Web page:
Today is Veterans Day, the day Americans set aside to honor those who have served their country in one of the military branches. Carolina has 306 veterans who are now working at the University, from all branches of service, who retired or were discharged as specialists, generals and many ranks in between. They have served in peacetime and in conflicts in Vietnam, Iraq and Kuwait.
Now that they are civilians again, they are putting what they learned in the military to good use here at the University.
Invaluable skills for process and organization
On the morning of 9/11, Jennifer Washington could not contact her sister, a flight attendant on a plane flying from Philadelphia.
“We knew something had happened and that it involved planes, but we didn’t know if she was on one of the planes,” said Washington, business officer for Carolina’s English and comparative literature and America studies departments. Fortunately, her sister was safe, but the events of that terrible day profoundly affected Washington.
“That day changed my thoughts about our country and what I wanted to do in terms of a career. I wanted to travel, and I wanted to do something about what had happened, so I decided to join the military,” she said.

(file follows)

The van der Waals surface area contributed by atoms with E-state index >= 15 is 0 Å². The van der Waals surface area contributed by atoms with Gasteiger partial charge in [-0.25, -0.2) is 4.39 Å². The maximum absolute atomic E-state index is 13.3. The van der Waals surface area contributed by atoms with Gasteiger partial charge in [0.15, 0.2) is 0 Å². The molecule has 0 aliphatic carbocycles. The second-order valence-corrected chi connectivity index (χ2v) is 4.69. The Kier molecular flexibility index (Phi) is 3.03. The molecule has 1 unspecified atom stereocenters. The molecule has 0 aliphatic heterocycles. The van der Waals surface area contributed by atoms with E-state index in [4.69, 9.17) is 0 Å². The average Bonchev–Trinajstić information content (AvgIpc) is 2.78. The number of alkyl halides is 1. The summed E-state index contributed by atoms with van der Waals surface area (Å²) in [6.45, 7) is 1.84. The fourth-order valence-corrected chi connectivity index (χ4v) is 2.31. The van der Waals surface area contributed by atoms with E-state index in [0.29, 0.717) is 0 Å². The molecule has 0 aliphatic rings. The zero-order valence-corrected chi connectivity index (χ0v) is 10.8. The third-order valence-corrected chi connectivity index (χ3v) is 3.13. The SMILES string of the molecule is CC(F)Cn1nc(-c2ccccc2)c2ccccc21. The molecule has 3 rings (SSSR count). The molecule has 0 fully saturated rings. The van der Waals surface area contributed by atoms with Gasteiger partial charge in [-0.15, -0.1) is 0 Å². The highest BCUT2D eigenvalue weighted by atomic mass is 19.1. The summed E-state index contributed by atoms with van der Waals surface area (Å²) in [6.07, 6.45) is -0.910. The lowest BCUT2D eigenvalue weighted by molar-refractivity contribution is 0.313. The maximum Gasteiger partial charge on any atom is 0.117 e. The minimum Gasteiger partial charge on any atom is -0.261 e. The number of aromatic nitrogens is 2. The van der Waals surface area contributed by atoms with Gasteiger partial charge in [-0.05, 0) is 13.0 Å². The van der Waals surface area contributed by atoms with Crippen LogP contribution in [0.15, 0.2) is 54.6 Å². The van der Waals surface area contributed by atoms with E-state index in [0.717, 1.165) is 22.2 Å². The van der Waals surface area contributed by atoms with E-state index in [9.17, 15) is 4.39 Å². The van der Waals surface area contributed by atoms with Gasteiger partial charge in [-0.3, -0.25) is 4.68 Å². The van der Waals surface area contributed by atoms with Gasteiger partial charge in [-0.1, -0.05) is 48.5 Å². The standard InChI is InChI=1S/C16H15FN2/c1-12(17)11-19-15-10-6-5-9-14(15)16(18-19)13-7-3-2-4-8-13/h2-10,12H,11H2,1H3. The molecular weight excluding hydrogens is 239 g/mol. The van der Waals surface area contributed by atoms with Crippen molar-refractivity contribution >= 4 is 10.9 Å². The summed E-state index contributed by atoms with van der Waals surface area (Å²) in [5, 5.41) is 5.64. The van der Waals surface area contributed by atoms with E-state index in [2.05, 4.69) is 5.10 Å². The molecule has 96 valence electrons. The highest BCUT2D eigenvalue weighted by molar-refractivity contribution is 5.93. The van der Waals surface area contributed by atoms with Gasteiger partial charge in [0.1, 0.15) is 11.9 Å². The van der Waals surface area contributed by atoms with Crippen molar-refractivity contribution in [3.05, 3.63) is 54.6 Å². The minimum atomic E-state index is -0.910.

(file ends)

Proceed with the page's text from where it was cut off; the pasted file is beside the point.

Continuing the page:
Washington, then a history major at UNC Wilmington, chose the U.S. Navy. After training school, orders sent her to Gaeta, Italy, south of Rome and the 6th Fleet’s home. Washington worked as an administrative postal clerk, processing mail for the base’s 2,000 sailors and 900 more on the USS Mount Whitney and performing logistical and local outreach duties. She even did military police duty and deployed on one Mediterranean cruise. After five years that included getting married and the birth of a girl and a boy, she left the Navy and returned to America.
Washington finished her undergraduate degree and a project-management certificate, then earned a master’s degree before working in UNCW’s business and auxiliary services.
In 2013, she joined Carolina as business manager in Romance languages. In 2017, she started her current job, working with 130 faculty members and directing a 10-member staff in the administration of classes for 4,000 students each year and many academic programs and initiatives. Her combination of fresh perspective, affability and organizational skills serve Carolina well.
“For my job’s scope, the skills I gained in the military have been invaluable. I can’t put a price tag on what I learned there, especially for process and organization,” Washington said. “With so many people here from different place and backgrounds, you have to find a way to synthesize processes so everyone can understand that they are for a joint goal and mission.”
By Scott Jared, The Well